LPL Financial has hired Scott Posner as its new executive vice president of business development, joining from IBM, where he served as vice president and partner. The news comes as LPL has lost several recruiters over the past few months, including Michael Murray, Cetera’s new head of business development, and Stephen Pirigyi, who retired.
Rich Steinmeier, managing director and divisional president of business development, said Posner brings “a vision for applying emerging technologies that enable productivity and improve outcomes.”
Jonathan Henschen, president of the recruiting firm Henschen & Associates in Marine on St. Croix, Minn., said this could mean better tracking of recruiters’ calls and follow-up with prospective advisors.
“The technology is basically for micromanaging the recruiters and making sure they’re doing what needs to be done to have a higher close ratio,” he said. “From the recruiter perspective, they might feel it’s somewhat suffocating and that they’re being henpecked.
“As long as they’re keeping busy and doing what they need to be doing, that’s fine. This enables management and recruiting to better track the recruiters on their activity.”
This year, LPL has been getting more aggressive on recruiting. In April, WealthManagement.com reported that LPL was offering an enhanced recruitment package to advisors who join from rival independent broker/dealers. Advisors could get 50 basis points on assets for joining the firm’s corporate RIA and 40 basis points on assets for joining hybrid offices of supervisory jurisdiction.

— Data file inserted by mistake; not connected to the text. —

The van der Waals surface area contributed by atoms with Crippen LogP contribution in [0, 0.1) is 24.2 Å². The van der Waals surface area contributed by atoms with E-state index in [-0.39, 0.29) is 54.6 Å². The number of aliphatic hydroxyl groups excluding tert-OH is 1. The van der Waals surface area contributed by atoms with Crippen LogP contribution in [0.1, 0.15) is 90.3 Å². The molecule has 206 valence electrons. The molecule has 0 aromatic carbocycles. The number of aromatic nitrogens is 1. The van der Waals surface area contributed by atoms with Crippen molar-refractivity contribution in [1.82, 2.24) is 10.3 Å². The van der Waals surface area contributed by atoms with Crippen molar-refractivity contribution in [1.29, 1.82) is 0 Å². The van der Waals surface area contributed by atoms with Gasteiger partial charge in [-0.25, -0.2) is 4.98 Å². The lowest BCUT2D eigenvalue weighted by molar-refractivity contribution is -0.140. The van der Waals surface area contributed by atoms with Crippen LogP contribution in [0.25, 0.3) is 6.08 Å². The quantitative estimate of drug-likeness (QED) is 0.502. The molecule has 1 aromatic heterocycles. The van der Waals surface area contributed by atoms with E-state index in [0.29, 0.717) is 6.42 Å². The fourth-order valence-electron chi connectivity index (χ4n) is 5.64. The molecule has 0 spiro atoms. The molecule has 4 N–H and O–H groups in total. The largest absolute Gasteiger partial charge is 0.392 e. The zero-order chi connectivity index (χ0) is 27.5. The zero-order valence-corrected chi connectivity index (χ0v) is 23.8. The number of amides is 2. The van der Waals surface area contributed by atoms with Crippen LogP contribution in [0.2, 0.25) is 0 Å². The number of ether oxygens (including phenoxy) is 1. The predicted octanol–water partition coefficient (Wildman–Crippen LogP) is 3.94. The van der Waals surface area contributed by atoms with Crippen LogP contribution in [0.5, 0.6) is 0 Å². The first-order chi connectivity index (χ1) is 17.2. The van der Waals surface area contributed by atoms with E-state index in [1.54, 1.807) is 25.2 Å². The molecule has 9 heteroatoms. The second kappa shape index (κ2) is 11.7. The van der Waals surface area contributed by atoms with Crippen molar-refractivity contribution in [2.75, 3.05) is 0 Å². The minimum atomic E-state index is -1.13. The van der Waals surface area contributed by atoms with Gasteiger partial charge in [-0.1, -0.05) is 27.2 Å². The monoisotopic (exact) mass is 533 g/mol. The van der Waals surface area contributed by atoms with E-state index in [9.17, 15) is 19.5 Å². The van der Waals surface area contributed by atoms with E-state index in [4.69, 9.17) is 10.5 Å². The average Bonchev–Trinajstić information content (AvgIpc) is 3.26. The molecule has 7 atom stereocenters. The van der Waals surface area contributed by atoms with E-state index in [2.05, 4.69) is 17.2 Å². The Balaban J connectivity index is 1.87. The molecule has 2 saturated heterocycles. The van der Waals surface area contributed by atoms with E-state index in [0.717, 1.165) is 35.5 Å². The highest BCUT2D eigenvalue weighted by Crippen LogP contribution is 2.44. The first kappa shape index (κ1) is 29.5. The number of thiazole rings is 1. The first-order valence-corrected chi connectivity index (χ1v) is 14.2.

In late February, LPL CEO Dan Arnold laid out a plan to overhaul the independent broker/dealer’s culture and approach to working with advisors, citing its struggle to recruit advisors from the National Planning Holdings acquisition and a growing dissatisfaction among its own advisors. On an internal call, Arnold said many NPH advisors didn’t want to join because the firm was “too big.”
“In recruiting, sometimes it’s good to have someone come in with fresh eyes and see what’s working, what’s not and maybe come in with new ideas about what could work,” said Jodie Papike, president of Cross-Search, a recruiting firm.
Internal recruiters believe Posner could provide that fresh start, Papike said.
“I am energized by the firm’s desire to leverage data, technology and innovation to transform the sales experience,” Posner said in a statement. “I look forward to working with this dynamic sales team to maximize results for the firm and develop relationships with advisors through meaningful engagement.”
Prior to IBM, Posner spent 17 years at BNY Mellon in the firm’s investment services business.